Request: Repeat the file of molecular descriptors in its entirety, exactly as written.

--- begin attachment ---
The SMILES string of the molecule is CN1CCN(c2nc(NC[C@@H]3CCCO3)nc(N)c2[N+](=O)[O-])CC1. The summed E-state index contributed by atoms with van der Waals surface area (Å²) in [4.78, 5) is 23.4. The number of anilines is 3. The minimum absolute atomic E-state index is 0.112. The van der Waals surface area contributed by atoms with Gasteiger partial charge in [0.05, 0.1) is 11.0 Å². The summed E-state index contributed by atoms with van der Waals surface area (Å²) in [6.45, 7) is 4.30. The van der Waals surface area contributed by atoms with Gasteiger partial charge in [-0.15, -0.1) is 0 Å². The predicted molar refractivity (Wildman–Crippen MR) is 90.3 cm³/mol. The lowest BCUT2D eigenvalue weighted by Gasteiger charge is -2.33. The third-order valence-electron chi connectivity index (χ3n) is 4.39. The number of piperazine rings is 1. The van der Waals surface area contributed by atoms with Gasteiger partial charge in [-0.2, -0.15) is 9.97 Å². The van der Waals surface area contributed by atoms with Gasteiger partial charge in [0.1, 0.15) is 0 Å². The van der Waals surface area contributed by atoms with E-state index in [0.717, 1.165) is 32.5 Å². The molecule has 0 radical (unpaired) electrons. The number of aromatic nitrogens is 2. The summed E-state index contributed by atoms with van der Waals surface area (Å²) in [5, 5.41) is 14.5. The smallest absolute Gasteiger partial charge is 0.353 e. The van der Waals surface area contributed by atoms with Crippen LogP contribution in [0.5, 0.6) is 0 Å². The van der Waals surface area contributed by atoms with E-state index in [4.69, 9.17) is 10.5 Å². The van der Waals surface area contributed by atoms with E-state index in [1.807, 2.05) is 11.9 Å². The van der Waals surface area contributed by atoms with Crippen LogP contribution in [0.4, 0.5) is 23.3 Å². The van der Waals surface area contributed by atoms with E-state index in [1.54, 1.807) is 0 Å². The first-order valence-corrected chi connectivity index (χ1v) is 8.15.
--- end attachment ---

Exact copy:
The SMILES string of the molecule is CN1CCN(c2nc(NC[C@@H]3CCCO3)nc(N)c2[N+](=O)[O-])CC1. The summed E-state index contributed by atoms with van der Waals surface area (Å²) in [4.78, 5) is 23.4. The number of anilines is 3. The minimum absolute atomic E-state index is 0.112. The van der Waals surface area contributed by atoms with Gasteiger partial charge in [0.05, 0.1) is 11.0 Å². The summed E-state index contributed by atoms with van der Waals surface area (Å²) in [6.45, 7) is 4.30. The van der Waals surface area contributed by atoms with Gasteiger partial charge in [-0.15, -0.1) is 0 Å². The predicted molar refractivity (Wildman–Crippen MR) is 90.3 cm³/mol. The lowest BCUT2D eigenvalue weighted by Gasteiger charge is -2.33. The third-order valence-electron chi connectivity index (χ3n) is 4.39. The number of piperazine rings is 1. The van der Waals surface area contributed by atoms with Gasteiger partial charge in [-0.2, -0.15) is 9.97 Å². The van der Waals surface area contributed by atoms with Gasteiger partial charge in [0.1, 0.15) is 0 Å². The van der Waals surface area contributed by atoms with E-state index in [0.717, 1.165) is 32.5 Å². The molecule has 0 radical (unpaired) electrons. The number of aromatic nitrogens is 2. The summed E-state index contributed by atoms with van der Waals surface area (Å²) in [5, 5.41) is 14.5. The smallest absolute Gasteiger partial charge is 0.353 e. The van der Waals surface area contributed by atoms with Crippen LogP contribution in [0.5, 0.6) is 0 Å². The van der Waals surface area contributed by atoms with E-state index in [4.69, 9.17) is 10.5 Å². The van der Waals surface area contributed by atoms with E-state index in [1.807, 2.05) is 11.9 Å². The van der Waals surface area contributed by atoms with Crippen LogP contribution in [0.4, 0.5) is 23.3 Å². The van der Waals surface area contributed by atoms with E-state index in [1.54, 1.807) is 0 Å². The first-order valence-corrected chi connectivity index (χ1v) is 8.15.